Darke, Francis Nicholson
Farmer, Butcher, Real Estate Magnate, Philanthropist,
Mayor, Alderman, Member of Parliament
The 1896 Town Council. Back Row: Hugh Armour, J.K. McInnis, F.N. Darke, H.C. Pawson. Front Row: William Mallard, W.F. Eddy, R.H. Williams. City of Regina Archives, B-718.1.
Francis Nicholson Darke was a notable figure in Regina. He was a prominent businessman and real estate magnate and his philanthropic efforts improved the quality of life for Regina's citizens. He was Regina's youngest mayor and he served on city council for many years.
Darke was born on a farm near Charlottetown, P.E.I. in 1863. He did not leave the family farm until his late 20s, when he decided to seek his fortune in the west. In 1891 he arrived in Regina and it seemed to be a perfect fit for him. While he returned to P.E.I to marry Annie Elizabeth McKinnon in 1892, the happy couple headed back to Regina shortly thereafter. While in P.E.I., Darke had formed a partnership with Pope Balderson, a fellow P.E.I. resident who was also seeking his fortune in Regina. Balderson took a team of horses out to Regina a few weeks before Darke and his bride left for the city. The 2 men began raising livestock at a farm outside Regina and soon bought a butcher shop in Regina (at the site later occupied by the King's Hotel.) Business proved good as the 2 men secured lucrative contracts with residential schools and the R.C.M.P. By 1894 Darke bought out Balderson's share in the business.
Darke seemed to have had a knack for business. He soon found himself the owner of several blocks of land in Regina, purchased from the C.P.R. In fact, his real estate holdings proved so profitable that by 1906 he sold the cattle business and was able to live comfortably off the real-estate profits. He built the Darke Block on the corner of 11th Avenue and Cornwall Street, a modern 5-storey office building that served as home base for his real estate business.
Darke also pursued a career in politics. He was on the town and city councils from 1895-1910. In 1898 he became Regina's youngest mayor at age 35, a record that stands to this day. In 1925 he was elected as a Liberal Member of Parliament. His federal political career was short-lived, however - he gave up his seat so that Saskatchewan Premier Charles Dunning could run federally and receive a seat in Parliament and a cabinet position. In his humble opinion, Darke believed that this was the best decision for the province.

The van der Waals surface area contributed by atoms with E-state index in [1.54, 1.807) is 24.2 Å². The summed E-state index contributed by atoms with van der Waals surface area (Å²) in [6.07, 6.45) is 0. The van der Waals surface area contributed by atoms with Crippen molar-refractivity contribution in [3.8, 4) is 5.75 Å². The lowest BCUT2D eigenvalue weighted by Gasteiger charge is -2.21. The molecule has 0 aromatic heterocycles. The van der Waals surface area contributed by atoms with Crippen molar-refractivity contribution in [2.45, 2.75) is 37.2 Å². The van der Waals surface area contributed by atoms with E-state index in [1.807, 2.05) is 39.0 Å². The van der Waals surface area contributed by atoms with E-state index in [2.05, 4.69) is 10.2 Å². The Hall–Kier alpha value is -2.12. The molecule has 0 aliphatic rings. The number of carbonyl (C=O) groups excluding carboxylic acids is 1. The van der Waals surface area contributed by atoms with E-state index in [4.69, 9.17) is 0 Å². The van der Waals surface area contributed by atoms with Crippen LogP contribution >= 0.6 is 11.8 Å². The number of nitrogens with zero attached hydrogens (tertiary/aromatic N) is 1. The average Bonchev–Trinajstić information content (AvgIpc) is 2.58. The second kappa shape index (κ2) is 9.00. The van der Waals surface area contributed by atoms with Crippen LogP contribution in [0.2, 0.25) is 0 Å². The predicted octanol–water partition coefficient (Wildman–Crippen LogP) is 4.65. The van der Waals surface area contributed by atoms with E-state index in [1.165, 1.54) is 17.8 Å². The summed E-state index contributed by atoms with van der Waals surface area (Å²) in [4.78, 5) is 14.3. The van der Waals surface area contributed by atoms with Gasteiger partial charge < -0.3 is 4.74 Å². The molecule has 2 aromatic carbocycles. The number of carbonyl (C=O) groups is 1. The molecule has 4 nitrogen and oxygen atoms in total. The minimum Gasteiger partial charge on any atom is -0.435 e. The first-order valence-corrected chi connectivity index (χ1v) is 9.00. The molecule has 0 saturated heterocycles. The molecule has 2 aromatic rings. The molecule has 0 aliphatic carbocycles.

Darke's first house was on the spot where the Hotel Saskatchewan now stands. His second home, built in 1926, was a lavish showplace on College Avenue that was later turned into the Helmsing Funeral Home, which has been restored as a private residence. He and Annie raised 4 boys in these homes: Vernon, Clifford, Clarence and Trevlyn. Three of the Darke boys made Regina their home and also contributed to the community:
- Clifford owned and operated Capitol Hardware in Regina
- Clarence founded Western Dry Goods of Regina
- Dr. Trevlyn Darke worked in the Grey Nuns Hospital (now the Pasqua Hospital) for many years as an anesthetist
Vernon was the only Darke boy to move away from the city. He farmed for many years in Alberta before returning to Saskatchewan to farm near Lumsden.
Francis Darke's philanthropic efforts greatly enhanced the City of Regina. His donation of $85,000 and fundraising efforts of $40,000 helped establish Regina College in 1910. He served as a member of the Board of Governors for the school for 24 years. He also donated the money to build the Darke Hall for Music and Art in 1929. Darke Hall quickly became a bastion of culture for Regina and many musical and theatrical productions took place there over the years. It also served as the home of the Regina Symphony Orchestra for 41 years. Darke also donated the church bells that currently reside in the Knox-Metropolitan United Church. The bells, which were donated in 1927, were given as a memorial to Darke's son Clifford, who had died in an automobile accident in 1926.
Darke died in 1940 of a heart attack. He was laid to rest in the Darke mausoleum, one of the few mausoleums in Regina.
Darke’s legacy still lives on in the city, however. He is honoured with 2 street names - Darke Crescent and Darke Street - and Darke Hall, which stands on the old campus of the University of Regina, still serves as a performance hall for university students.